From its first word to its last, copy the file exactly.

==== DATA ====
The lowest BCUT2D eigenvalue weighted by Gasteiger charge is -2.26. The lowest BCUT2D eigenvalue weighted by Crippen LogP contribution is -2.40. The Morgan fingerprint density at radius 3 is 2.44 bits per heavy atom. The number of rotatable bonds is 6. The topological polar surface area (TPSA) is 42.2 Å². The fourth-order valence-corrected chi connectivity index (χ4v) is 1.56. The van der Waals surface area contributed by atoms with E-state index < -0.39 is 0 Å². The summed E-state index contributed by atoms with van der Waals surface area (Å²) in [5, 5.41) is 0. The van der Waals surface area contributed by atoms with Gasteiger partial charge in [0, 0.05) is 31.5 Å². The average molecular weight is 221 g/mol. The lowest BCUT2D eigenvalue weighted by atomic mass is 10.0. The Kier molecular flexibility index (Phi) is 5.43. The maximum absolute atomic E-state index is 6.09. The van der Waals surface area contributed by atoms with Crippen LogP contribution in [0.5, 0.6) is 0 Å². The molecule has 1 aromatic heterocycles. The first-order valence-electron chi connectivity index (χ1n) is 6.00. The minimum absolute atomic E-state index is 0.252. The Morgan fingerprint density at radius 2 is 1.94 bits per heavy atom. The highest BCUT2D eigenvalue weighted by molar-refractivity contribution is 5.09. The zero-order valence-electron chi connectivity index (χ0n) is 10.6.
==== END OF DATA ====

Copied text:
The lowest BCUT2D eigenvalue weighted by Gasteiger charge is -2.26. The lowest BCUT2D eigenvalue weighted by Crippen LogP contribution is -2.40. The Morgan fingerprint density at radius 3 is 2.44 bits per heavy atom. The number of rotatable bonds is 6. The topological polar surface area (TPSA) is 42.2 Å². The fourth-order valence-corrected chi connectivity index (χ4v) is 1.56. The van der Waals surface area contributed by atoms with E-state index < -0.39 is 0 Å². The summed E-state index contributed by atoms with van der Waals surface area (Å²) in [5, 5.41) is 0. The van der Waals surface area contributed by atoms with Gasteiger partial charge in [0, 0.05) is 31.5 Å². The average molecular weight is 221 g/mol. The lowest BCUT2D eigenvalue weighted by atomic mass is 10.0. The Kier molecular flexibility index (Phi) is 5.43. The maximum absolute atomic E-state index is 6.09. The van der Waals surface area contributed by atoms with Crippen LogP contribution in [0.5, 0.6) is 0 Å². The molecule has 1 aromatic heterocycles. The first-order valence-electron chi connectivity index (χ1n) is 6.00. The minimum absolute atomic E-state index is 0.252. The Morgan fingerprint density at radius 2 is 1.94 bits per heavy atom. The highest BCUT2D eigenvalue weighted by molar-refractivity contribution is 5.09. The zero-order valence-electron chi connectivity index (χ0n) is 10.6.